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Bunk Johnson - Superior Jazz Band From Storyville, New Orleans (1942/2006)

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Bunk Johnson - Superior Jazz Band From Storyville, New Orleans (1942/2006)

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1 	Storyville Blues 	
2 	Bunk's Blues 	
3 	Down By The Riverside 	
4 	Moose March 	
5 	Ballin' The Jack 	
6 	Panama 	
7 	Weary Blues 	
8 	Make Me A Pallet On The Floor 	
9 	Yes, Lord I'm Crippled 	
10 	Bunk Johnson Talking Records

Banjo – Lawrence Marrero
Bass – Austin Young
Clarinet – George Lewis
Drums – Ernest Rogers
Piano – Walter Decou
Trombone – Jim Robinson
Trumpet – Bunk Johnson


This CD reissues the first recordings by the legendary Bunk Johnson. Cut in New Orleans on primitive acetates, the trumpeter is teamed with trombonist Jim Robinson and clarinetist George Lewis (both of whom would be in his regular band soon), plus a four-piece rhythm section, for nine numbers. Bunk's playing is primitive, as is Lewis's, but also listenable despite the erratic recording quality. Closing this set are nine minutes of "talking records" that feature Johnson reminiscing about the past. In reality, this release is more important historically than musically; get Bunk's final recordings (on Delmark) first. ---Scott Yanow, AllMusic Review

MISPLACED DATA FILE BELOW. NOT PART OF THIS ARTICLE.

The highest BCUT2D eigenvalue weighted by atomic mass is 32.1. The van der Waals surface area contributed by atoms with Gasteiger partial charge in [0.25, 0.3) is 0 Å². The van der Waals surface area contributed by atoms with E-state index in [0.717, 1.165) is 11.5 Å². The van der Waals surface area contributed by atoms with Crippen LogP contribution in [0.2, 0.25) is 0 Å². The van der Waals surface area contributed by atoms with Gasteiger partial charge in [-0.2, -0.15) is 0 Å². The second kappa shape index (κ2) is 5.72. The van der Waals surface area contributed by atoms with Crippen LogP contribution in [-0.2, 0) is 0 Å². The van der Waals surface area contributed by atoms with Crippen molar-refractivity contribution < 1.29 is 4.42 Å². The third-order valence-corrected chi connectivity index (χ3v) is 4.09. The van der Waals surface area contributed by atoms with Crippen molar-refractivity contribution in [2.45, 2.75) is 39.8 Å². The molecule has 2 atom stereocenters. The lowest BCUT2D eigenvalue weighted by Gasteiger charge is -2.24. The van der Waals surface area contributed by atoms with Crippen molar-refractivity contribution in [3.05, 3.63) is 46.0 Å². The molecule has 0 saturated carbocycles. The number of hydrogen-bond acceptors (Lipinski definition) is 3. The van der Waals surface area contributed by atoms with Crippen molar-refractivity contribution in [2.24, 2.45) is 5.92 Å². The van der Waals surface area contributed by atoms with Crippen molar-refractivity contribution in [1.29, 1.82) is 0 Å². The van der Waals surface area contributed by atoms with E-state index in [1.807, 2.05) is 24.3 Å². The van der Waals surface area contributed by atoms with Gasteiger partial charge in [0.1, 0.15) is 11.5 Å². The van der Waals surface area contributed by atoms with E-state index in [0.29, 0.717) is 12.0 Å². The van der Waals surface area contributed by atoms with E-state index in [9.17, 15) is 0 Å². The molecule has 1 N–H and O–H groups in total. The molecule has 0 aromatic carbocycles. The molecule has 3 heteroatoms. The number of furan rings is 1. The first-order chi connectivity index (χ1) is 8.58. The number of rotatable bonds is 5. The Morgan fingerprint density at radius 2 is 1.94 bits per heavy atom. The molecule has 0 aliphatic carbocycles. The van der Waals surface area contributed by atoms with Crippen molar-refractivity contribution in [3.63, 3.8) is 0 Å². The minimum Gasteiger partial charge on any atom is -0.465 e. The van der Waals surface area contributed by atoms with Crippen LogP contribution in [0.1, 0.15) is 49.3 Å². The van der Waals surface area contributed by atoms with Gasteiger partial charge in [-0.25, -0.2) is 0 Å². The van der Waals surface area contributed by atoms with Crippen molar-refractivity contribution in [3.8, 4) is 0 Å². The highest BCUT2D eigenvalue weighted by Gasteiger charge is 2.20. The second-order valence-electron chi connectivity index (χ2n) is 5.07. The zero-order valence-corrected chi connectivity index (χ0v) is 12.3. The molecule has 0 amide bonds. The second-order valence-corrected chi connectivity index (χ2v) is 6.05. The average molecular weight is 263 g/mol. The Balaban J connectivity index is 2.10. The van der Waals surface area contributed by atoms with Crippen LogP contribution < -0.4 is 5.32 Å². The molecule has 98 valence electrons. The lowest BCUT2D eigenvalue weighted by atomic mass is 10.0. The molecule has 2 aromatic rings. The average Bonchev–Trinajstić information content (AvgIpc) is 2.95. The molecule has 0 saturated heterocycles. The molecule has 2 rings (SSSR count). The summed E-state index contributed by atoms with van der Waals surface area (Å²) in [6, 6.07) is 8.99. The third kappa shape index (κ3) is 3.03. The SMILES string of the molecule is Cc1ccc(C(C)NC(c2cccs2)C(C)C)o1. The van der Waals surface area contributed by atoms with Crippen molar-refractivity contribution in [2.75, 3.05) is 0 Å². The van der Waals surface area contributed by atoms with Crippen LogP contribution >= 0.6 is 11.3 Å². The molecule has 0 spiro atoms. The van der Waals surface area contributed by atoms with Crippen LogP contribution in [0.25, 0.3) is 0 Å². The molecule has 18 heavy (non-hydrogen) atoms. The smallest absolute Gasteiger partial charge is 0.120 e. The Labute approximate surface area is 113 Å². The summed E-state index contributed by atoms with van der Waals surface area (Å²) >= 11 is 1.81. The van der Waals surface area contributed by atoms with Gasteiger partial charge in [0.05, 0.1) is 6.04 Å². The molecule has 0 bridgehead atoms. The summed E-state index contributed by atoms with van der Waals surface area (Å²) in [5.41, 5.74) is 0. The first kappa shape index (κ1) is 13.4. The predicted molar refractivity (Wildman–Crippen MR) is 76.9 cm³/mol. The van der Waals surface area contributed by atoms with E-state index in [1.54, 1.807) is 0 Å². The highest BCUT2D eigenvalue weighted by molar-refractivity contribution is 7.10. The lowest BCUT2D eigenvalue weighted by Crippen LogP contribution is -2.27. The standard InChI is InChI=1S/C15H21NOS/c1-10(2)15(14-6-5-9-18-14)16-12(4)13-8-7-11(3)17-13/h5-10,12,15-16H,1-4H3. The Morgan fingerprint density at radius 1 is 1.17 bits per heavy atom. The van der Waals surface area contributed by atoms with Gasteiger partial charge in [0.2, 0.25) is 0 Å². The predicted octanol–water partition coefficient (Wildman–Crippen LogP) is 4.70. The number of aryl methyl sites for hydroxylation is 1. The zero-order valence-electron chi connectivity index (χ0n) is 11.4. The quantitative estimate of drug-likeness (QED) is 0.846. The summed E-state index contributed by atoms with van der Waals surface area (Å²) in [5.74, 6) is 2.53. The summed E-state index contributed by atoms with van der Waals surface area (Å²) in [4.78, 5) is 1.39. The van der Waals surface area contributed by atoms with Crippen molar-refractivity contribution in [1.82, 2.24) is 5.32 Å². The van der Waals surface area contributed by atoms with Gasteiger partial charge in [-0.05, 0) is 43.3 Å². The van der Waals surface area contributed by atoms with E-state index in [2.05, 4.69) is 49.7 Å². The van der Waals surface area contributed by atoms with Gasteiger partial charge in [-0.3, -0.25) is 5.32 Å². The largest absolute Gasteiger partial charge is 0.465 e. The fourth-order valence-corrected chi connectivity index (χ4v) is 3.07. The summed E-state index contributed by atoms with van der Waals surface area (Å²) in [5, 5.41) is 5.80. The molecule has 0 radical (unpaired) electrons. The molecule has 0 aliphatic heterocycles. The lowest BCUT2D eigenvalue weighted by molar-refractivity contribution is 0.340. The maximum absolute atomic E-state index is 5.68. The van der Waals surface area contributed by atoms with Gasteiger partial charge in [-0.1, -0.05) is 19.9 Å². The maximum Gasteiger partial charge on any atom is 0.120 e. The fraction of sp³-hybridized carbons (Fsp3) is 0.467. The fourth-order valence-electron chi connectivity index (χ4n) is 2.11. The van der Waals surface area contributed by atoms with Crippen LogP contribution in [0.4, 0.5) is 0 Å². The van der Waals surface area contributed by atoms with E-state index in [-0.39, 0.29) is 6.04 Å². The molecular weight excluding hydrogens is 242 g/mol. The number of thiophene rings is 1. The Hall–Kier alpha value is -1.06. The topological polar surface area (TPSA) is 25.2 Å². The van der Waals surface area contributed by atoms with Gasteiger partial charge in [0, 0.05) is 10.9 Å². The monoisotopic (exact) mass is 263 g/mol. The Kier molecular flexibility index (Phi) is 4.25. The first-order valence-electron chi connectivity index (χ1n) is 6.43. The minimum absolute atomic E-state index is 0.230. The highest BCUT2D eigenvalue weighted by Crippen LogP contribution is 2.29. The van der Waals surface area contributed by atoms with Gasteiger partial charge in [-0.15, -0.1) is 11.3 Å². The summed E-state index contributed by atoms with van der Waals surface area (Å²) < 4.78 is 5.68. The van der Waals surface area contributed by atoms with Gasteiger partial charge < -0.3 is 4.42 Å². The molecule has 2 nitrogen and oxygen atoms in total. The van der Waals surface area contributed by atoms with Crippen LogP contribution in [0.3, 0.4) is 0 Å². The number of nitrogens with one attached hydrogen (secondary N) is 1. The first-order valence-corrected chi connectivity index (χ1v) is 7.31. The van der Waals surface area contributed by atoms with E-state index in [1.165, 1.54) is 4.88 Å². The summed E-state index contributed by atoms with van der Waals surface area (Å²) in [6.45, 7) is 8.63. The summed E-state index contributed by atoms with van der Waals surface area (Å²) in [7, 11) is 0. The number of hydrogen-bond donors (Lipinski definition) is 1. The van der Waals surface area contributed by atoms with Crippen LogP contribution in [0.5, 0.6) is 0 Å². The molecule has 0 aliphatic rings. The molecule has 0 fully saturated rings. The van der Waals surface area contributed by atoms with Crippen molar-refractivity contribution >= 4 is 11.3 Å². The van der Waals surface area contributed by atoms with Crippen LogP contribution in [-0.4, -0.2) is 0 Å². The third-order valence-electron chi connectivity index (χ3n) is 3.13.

Bunk Johnson confused Jazz historians for years by lying about almost everything, but nevertheless he was an early Jazz pioneer who apparently played in bands led by Buddy Bolden. He definitely played in Frankie Dusen's Eagle Band, The Superior Orchestra and with Clarence Williams. He left New Orleans in 1915 and played in minstrel shows, theatre orchestras and circus bands, and with the Black Eagle Band. While playing with the Black Eagles in 1930 the band's other trumpet player Evan Thomas was stabbed to death on the bandstand. A fight broke out and Bunk's instrument was damaged. After this incident Bunk continued to play a from time to time, using a borrowed trumpet, but his heart was not in it any longer. His teeth were also starting to give him troubles and in 1931 he had pretty much retired from music. He worked as a truck driver, laborer, and as a WPA funded children's music teacher. In 1938 Bill Russell and Fredric Ramsey started to write their book, "Jazzmen". After interviewing several Jazz musicians, including Louis Armstrong, Bunk's name kept coming up as one of the early influential jazz musicians in New Orleans. They managed to track Bunk down in New Iberia, Louisiana where he was living, and interviewed him for the book. Bunk lied about a great many things, including his birth date, so that it would look like he had been one of the first Jazz musicians. It took years until other historians figured out that Bunk was shall we say, "full of bunk" . Despite all that, Bunk's colorful stories contributed to the success of the book, and the authors took up a collection among musicians and record collectors to fix Bunk's teeth and buy him a new horn. He made his first recordings in 1942, and became a popular fixture of the Dixieland revival of the 1940's. ---redhotjazz.com

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